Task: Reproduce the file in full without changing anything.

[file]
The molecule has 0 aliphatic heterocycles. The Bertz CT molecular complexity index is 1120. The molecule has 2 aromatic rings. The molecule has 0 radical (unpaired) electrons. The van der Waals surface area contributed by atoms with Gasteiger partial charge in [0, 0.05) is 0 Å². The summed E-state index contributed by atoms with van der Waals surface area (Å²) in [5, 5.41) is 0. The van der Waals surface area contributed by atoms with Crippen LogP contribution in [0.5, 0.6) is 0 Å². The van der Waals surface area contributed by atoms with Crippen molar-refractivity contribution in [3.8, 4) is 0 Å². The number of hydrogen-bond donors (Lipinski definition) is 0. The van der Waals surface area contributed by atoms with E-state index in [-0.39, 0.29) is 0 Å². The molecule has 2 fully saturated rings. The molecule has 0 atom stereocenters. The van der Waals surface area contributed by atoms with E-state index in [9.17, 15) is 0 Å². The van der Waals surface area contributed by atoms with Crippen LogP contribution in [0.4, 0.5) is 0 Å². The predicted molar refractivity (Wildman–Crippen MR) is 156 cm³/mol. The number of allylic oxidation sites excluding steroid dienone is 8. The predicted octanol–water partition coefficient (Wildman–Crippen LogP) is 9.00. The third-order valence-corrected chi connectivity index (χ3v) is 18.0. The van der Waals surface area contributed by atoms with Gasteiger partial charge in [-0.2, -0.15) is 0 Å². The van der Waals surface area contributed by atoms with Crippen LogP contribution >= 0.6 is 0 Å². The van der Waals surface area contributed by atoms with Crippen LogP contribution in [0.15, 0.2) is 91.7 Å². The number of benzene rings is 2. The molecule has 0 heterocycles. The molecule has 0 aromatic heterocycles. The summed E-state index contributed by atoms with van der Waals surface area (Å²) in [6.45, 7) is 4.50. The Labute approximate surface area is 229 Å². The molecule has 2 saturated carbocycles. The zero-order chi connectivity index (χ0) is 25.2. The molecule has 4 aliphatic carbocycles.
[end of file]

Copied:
The molecule has 0 aliphatic heterocycles. The Bertz CT molecular complexity index is 1120. The molecule has 2 aromatic rings. The molecule has 0 radical (unpaired) electrons. The van der Waals surface area contributed by atoms with Gasteiger partial charge in [0, 0.05) is 0 Å². The summed E-state index contributed by atoms with van der Waals surface area (Å²) in [5, 5.41) is 0. The van der Waals surface area contributed by atoms with Crippen LogP contribution in [0.5, 0.6) is 0 Å². The van der Waals surface area contributed by atoms with Crippen molar-refractivity contribution in [3.8, 4) is 0 Å². The number of hydrogen-bond donors (Lipinski definition) is 0. The van der Waals surface area contributed by atoms with E-state index in [-0.39, 0.29) is 0 Å². The molecule has 2 fully saturated rings. The molecule has 0 atom stereocenters. The van der Waals surface area contributed by atoms with E-state index in [9.17, 15) is 0 Å². The van der Waals surface area contributed by atoms with Crippen LogP contribution in [0.4, 0.5) is 0 Å². The predicted molar refractivity (Wildman–Crippen MR) is 156 cm³/mol. The number of allylic oxidation sites excluding steroid dienone is 8. The predicted octanol–water partition coefficient (Wildman–Crippen LogP) is 9.00. The third-order valence-corrected chi connectivity index (χ3v) is 18.0. The van der Waals surface area contributed by atoms with Gasteiger partial charge in [-0.2, -0.15) is 0 Å². The van der Waals surface area contributed by atoms with Crippen LogP contribution >= 0.6 is 0 Å². The van der Waals surface area contributed by atoms with Crippen LogP contribution in [0.15, 0.2) is 91.7 Å². The number of benzene rings is 2. The molecule has 0 heterocycles. The molecule has 0 aromatic heterocycles. The summed E-state index contributed by atoms with van der Waals surface area (Å²) in [6.45, 7) is 4.50. The Labute approximate surface area is 229 Å². The molecule has 2 saturated carbocycles. The zero-order chi connectivity index (χ0) is 25.2. The molecule has 4 aliphatic carbocycles.